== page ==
Peaches & Rainbows

Over the last three weeks, I’ve made it a point to limit the purchasing of edible items to almost nothing, aside from what’s needed for simple, quick cooking and things that move easily. Also, I’m not buying items I already have in storage. That said, things like soy sauce and sriracha made the cut, but things like flour and butter didn’t.

Of course, all of my 10+ flours might very well be rancid by the time I get to them next weekend, but that’s a risk I’m willing to take in hopes of avoiding starting completely from scratch in the kitchen.

I think that’s why I forced nudged Chris to make a candy bar run earlier this week; I was craving something sweet some kinda fiercely, and even though I hadn’t eaten a Whatchamacallit in years, it seemed like the only appropriate solution. You see, I’m used to having immediate access to things like blenders, mixers, muffin tins, baking sheets, etc. This little temporary ‘kitchen’ has none of the above (I think I’ve already mentioned that about 10 times before, right?!). To that, add the fact that I was already living without my personal belongings for a month, and that equals exactly 2 months of this crap. What can I say; I caved, and I’m sayin’ it loud and proud. (That was a damn good Whatchamacallit.)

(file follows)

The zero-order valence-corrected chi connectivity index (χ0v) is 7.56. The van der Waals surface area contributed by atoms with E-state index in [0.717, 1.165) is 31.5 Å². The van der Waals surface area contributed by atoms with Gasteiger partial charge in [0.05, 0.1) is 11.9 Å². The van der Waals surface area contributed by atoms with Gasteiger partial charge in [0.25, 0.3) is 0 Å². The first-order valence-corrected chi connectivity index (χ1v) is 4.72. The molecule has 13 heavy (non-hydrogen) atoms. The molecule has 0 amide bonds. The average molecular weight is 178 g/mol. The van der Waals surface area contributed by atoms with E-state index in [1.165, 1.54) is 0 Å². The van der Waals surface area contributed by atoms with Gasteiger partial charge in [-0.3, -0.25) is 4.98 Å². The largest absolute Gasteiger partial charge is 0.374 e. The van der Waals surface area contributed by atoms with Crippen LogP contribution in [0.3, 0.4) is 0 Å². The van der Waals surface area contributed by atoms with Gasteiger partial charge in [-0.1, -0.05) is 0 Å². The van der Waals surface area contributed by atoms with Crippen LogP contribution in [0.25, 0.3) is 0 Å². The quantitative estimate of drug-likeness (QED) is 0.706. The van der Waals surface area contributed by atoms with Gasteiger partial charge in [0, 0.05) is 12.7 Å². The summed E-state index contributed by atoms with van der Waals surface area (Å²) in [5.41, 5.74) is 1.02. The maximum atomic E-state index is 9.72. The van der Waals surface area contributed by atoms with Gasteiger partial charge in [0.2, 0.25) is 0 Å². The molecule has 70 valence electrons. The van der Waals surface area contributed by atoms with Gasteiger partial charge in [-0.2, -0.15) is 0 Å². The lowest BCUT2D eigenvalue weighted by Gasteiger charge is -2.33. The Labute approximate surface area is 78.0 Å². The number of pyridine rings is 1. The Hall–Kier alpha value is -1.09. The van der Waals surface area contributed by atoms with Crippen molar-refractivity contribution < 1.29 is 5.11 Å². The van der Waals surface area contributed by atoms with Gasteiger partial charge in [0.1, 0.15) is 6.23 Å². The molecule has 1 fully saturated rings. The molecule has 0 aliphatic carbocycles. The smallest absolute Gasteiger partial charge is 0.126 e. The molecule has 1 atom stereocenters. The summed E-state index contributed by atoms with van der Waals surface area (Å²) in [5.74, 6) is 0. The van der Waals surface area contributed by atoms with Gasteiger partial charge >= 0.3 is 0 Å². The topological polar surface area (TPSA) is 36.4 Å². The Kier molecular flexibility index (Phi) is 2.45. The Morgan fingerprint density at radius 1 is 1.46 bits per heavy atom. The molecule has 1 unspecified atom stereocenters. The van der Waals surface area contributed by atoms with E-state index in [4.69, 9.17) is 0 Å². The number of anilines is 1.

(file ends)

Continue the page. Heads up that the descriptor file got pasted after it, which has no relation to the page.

But let’s put things in perspective here; while these 2 months haven’t been peaches and rainbows per se, they haven’t been storm clouds and gremlins either. I mean for reals, we’ve had multiple bouts of amazing get-togethers, dinners, drinks, and the like as a result of this move. I didn’t even pay for most of them (lesson: if you want free drinks and dinners, move outta state ;)).

We even threw ourselves a going-away party a couple of months ago, where I decided to whip out a few treats, including these cookies I also started thinking about this week. Hard to believe it’s been that long since I baked cookies, or used my own cutting board, or had access to those dried blueberries that are waiting in storage, but it has.